“When it comes to the act of policies, Detroit has had warfare with corporations and racism against the residents. Through poverty, they kept us with our wages low, our income low, and no employment. And with politics, they would ensure we got the minimum. We don’t have the income or the resources to get our message out…our politics out. The policies should be about raising the income, being able to pay for housing, education, good jobs, and good schools. We need safe water, safe food, and safe shelter. These are human rights. We should have the ability to thrive.”

The newly elected Detroit City Council has the opportunity to take the CVA’s demands into consideration and put forth a budget that puts long-term residents, retirees, the disabled, working class, and youth in a better position after the disastrous economic effects of the COVID-19 pandemic.

The Charlevoix Village and their supporters put forward demands that include:

  • Reparations for over taxation of properties that had been devalued since the economic crash in 2008.
  • Allocation of money for subsidized housing that is priced at what average Detroit residents can afford.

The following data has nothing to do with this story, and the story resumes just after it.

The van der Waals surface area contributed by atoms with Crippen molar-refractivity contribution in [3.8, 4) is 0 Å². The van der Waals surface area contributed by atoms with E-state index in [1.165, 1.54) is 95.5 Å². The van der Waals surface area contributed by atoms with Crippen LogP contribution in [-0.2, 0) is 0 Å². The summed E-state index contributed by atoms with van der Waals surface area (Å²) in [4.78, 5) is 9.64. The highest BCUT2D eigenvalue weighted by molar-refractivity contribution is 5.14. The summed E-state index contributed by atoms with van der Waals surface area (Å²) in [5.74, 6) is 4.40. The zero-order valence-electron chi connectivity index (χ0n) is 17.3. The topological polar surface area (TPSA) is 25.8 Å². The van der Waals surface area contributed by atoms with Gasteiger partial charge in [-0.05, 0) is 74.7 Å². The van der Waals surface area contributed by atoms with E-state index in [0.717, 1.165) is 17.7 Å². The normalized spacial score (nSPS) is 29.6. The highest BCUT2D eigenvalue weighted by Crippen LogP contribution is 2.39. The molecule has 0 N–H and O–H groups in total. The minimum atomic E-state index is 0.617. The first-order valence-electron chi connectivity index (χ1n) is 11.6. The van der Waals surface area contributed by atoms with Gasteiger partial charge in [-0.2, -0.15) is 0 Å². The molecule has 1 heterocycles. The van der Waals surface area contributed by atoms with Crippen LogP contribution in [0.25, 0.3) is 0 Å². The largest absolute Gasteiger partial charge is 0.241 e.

• Allocation of funds that addresses energy-efficient home repairs. Instead of tearing down homes, help people stay in them.

As the CVA stated in its letter to City Council, instead of allocating adequate funds in the budget for home repairs, “Mayor Duggan’s administration would rather sell off what legacy Detroiters have built.”

Activists argue that if the City of Detroit can give tax breaks to developers for the purpose of profits, then it can also choose to do what is in the interest of justice and give tax credits to overtaxed Detroiters. The legacy residents who have endured and kept the city running can say they deserve more.

That’s why it’s imperative that City Council use this opportunity and put Detroiters’ interests front and center and carve a path that breaks from the priorities of Duggan’s administration and previous City Councils. A “NO” vote from City Council would send a message that they intend to thereby force the mayor’s office to shift away from its policies favoring corporations over people.

The City Council will hold a vote on the budget on Thursday, April 14.


Cameron Harrison
Cameron Harrison

Cameron Harrison is a Labor Education Coordinator for the People Before Profits Education Fund. Based in Detroit, he was a grocery worker and a proud member of UFCW Local 876, where he was a shop steward. He writes about the labor and people’s movements and is a die-hard Detroit Lions fan.